Now, this was much better than, say, the 2017 World Series when we were getting into the wee hours of the morning on some games and I understand there are fans throughout the nation in different time zones. I'm simply pointing out there are an awful lot of adults who wake up early in the morning and can't get much past 10:30 before hitting the sack. This isn't even mentioning how unreasonable it would be to argue that kids should be expected to stay up until midnight on a school night.
Me? I'm good. I'm prepared to never sleep during the playoffs and I love it because it's my job and passion. Die-hard fans likely aren't too up in arms, either, but that isn't the focus here. If we love the game, we should want it to grow. Those end times for the championship round aren't cutting it when trying to land new fans who will spend money on the product.
Former players who do nothing but lament today's players
Shut up, man. If you hate the game so much, move on and quit watching.
Fans who attack players on social media for poor play
Get a life. They are still human beings.
The replay system
Right off the top, I'll say in general I'm happy that replay fixes obvious bad calls. Everything else about it is bad, though. So often it takes way too long. Every single close call giving us a shot of the dugout while the manager looks down in the tunnel to see if they want to challenge. The idea of the challenge in the first place, really, should've been a red flag (pun unintended but still perfect), because there was no need to ever imitate the NFL here. If we're gonna borrow any of these methods from another sport, how about hockey? Have a centralized office with 15 replay officials. Each gets one game to watch. If there's a play that needs to be fixed, the replay official buzzes an on-site replay official, who hits up the home plate umpire. A decision is swiftly made. Take it out of the managers' hands. Hell, maybe we'd even get back some manager-umpire arguments!
Also, stop reviewing the thing where a player slides to a base and while he's on top of the base and every body part becomes detached from the base for a split second while he's still over the top of it. The spirit of the rule says he's still safe. Who cares if he ends up barely straddling the base for a millisecond. Like this:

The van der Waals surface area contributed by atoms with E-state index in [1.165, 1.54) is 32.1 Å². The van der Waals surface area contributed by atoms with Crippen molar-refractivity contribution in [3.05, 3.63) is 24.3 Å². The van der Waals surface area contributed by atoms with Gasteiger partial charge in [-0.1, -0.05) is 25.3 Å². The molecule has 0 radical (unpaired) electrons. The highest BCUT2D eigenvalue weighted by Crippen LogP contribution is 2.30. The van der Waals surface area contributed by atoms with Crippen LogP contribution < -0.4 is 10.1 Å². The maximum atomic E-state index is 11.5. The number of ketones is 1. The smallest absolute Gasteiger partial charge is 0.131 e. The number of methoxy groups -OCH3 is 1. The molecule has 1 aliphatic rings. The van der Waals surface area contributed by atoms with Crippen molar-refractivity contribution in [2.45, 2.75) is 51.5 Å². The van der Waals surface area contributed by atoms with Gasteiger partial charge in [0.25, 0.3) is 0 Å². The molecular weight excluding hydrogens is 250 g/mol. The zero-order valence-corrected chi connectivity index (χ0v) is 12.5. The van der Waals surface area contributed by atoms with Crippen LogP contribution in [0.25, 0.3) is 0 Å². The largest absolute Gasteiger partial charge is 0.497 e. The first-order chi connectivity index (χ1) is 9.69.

He's safe. Sorry.
Owners and players fighting over money in public
I understand 2020 brought bad experiences for many. Billionaire sports team owners are very close to the last on the list of who I want to hear from crying poor. The world doesn't owe you a season full of riches every single year. We don't need to hear Cardinals owner Bill DeWitt telling us that it's not very profitable (sell the team, then) or Cubs chairman Tom Ricketts whining about how the "losses" will be "biblical." They sure could use a little perspective, no?
Of course, while I'm generally on the side of the players when they bicker, it doesn't help to have stuff like Blake Snell saying "I gotta get my money" in the middle of a worldwide pandemic while he was coming off two straight seasons of banking over a half-million dollars and is set to make over $35 million the next three seasons. Snell did later say he regretted saying it, but that isn't what sticks with fans.
Both sides need to do a better job in public, as the general public is needed in order to maintain the financial success the league has had.
Oh yeah, while we're here ...
This virus ruined so many lives. Obviously, not just in baseball, but this is a grievance about Major League Baseball and the 2020 season was significantly messed with. From the months without baseball to the shortened season to all the regulations needed to be put in place to the team-wide shutdowns to how weird it was watching games without fans to no Hall of Fame ceremony to -- most importantly -- all the employees who lost jobs, the single biggest problem for baseball in 2020 was COVID-19. Nothing else was even close.
Let's see a better 2021, where hopefully our list of grievances is shorter!